In 2023, the NCP unveiled its privatization and PPP pipeline, featuring 200 approved projects spanning 17 sectors. This initiative was in alignment with the objectives of Vision 2030, aiming to elevate the private sector’s contribution to the gross domestic product from 40 percent to 65 percent by 2030.  

As of the same year, the pipeline encompassed over $50 billion in investments, with an additional 300 projects under evaluation, signifying promising growth prospects. 


Egyptian merchandise exports reach $13bn in first 4 months of 2024 

Egyptian merchandise exports reach $13bn in first 4 months of 2024 
Updated 22 May 2024
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Egyptian merchandise exports reach $13bn in first 4 months of 2024 

Egyptian merchandise exports reach $13bn in first 4 months of 2024 

RIYADH: Egyptian merchandise exports reached $12.91 billion during the first four months of 2024, reflecting an annual 10 percent increase.

The country’s Minister of Trade and Industry, Ahmed Samir, highlighted that this continuous rise in merchandise exports has persisted for the fourth consecutive month, according to an official announcement.  

The ministry aims to further increase exports from all production sectors to various global markets in the upcoming phase.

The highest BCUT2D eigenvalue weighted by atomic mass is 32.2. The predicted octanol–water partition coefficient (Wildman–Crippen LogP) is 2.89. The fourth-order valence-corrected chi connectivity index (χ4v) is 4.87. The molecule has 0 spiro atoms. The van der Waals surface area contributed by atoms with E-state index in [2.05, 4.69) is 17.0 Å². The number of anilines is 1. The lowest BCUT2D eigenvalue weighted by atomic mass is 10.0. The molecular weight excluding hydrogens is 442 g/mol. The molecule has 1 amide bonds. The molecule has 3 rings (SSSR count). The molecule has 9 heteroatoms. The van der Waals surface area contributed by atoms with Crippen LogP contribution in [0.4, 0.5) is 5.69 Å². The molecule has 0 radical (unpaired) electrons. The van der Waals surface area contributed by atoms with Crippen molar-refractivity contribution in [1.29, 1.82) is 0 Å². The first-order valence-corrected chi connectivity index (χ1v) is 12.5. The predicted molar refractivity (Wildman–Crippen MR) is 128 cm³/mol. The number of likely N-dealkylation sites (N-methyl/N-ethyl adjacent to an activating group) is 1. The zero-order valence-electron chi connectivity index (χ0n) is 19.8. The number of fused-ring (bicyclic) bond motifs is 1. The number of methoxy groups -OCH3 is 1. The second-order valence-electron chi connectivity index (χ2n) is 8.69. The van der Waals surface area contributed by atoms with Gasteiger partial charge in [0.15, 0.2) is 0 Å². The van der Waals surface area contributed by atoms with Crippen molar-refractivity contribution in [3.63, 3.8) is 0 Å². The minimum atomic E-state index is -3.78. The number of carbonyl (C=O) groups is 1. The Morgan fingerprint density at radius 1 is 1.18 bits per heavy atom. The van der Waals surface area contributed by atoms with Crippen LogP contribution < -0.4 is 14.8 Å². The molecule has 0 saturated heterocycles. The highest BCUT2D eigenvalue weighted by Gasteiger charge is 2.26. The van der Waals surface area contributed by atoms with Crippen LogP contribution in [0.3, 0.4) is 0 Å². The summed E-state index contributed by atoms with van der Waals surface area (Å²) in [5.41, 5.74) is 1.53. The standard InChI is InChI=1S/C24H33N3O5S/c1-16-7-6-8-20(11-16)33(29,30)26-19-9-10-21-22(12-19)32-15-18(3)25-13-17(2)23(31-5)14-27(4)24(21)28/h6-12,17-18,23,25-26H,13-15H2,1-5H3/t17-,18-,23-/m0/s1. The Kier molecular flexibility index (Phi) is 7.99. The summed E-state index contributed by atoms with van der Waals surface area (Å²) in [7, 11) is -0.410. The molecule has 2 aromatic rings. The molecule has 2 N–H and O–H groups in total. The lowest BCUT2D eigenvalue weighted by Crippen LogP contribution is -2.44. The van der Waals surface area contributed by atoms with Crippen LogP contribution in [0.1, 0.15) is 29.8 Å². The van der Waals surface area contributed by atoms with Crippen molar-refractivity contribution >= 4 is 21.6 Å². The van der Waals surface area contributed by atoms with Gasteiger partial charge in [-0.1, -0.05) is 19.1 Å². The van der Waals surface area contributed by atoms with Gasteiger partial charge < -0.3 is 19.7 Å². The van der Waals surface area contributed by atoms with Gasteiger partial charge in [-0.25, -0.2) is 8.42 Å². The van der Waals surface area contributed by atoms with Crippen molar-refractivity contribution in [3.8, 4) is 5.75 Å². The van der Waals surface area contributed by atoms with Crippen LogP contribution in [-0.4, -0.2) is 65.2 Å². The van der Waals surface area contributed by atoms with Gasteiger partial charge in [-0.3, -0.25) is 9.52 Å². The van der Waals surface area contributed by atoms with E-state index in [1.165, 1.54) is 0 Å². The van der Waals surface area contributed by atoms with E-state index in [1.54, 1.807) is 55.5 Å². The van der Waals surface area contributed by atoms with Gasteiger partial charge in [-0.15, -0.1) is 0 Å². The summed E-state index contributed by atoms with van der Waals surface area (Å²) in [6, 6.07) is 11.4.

This strategy involves a concerted effort by the authority, its affiliated bodies, the business community, and Egyptian exporters to enhance the quality and competitiveness of Egyptian products both locally and globally. This will contribute to the state’s target of achieving $100 billion in annual merchandise exports. 

Saudi Arabia emerged as the largest market for Egyptian merchandise exports during the first four months of 2024, with a value of $1.1 billion compared to $993.6 million during the same period in 2023.  

Turkiye followed with $1.08 billion compared to $900.5 million, Italy with $793.1 million to $785.5 million, and the UAE with $735 million to $460 million. The US stood at $716.2 million compared to $587.1 million. 

The main sectors forming the structure of Egyptian merchandise exports during this period included building materials worth $2.88 billion, food industries worth $2.10 billion and chemical products and fertilizers worth $1.98 billion, as well as agricultural products worth $1.77 billion, engineering and electronic goods worth $1.70 billion, and ready-made garments worth $855 million.